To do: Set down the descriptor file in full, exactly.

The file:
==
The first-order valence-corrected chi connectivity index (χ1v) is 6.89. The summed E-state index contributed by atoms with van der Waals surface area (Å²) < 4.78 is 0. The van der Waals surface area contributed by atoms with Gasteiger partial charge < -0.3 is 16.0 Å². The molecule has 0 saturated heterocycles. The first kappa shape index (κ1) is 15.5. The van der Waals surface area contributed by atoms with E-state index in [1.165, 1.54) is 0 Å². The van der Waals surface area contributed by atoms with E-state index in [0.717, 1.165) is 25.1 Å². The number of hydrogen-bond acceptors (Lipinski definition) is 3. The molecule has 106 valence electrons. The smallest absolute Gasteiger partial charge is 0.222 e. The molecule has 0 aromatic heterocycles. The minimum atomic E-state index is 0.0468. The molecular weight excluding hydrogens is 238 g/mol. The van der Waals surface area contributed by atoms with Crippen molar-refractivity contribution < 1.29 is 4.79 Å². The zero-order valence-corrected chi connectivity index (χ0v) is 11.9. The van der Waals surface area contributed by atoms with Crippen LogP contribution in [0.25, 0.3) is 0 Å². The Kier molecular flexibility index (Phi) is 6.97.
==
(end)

The first-order valence-corrected chi connectivity index (χ1v) is 6.89. The summed E-state index contributed by atoms with van der Waals surface area (Å²) < 4.78 is 0. The van der Waals surface area contributed by atoms with Gasteiger partial charge < -0.3 is 16.0 Å². The molecule has 0 saturated heterocycles. The first kappa shape index (κ1) is 15.5. The van der Waals surface area contributed by atoms with E-state index in [1.165, 1.54) is 0 Å². The van der Waals surface area contributed by atoms with E-state index in [0.717, 1.165) is 25.1 Å². The number of hydrogen-bond acceptors (Lipinski definition) is 3. The molecule has 106 valence electrons. The smallest absolute Gasteiger partial charge is 0.222 e. The molecule has 0 aromatic heterocycles. The minimum atomic E-state index is 0.0468. The molecular weight excluding hydrogens is 238 g/mol. The van der Waals surface area contributed by atoms with Crippen molar-refractivity contribution < 1.29 is 4.79 Å². The zero-order valence-corrected chi connectivity index (χ0v) is 11.9. The van der Waals surface area contributed by atoms with Crippen LogP contribution in [0.25, 0.3) is 0 Å². The Kier molecular flexibility index (Phi) is 6.97.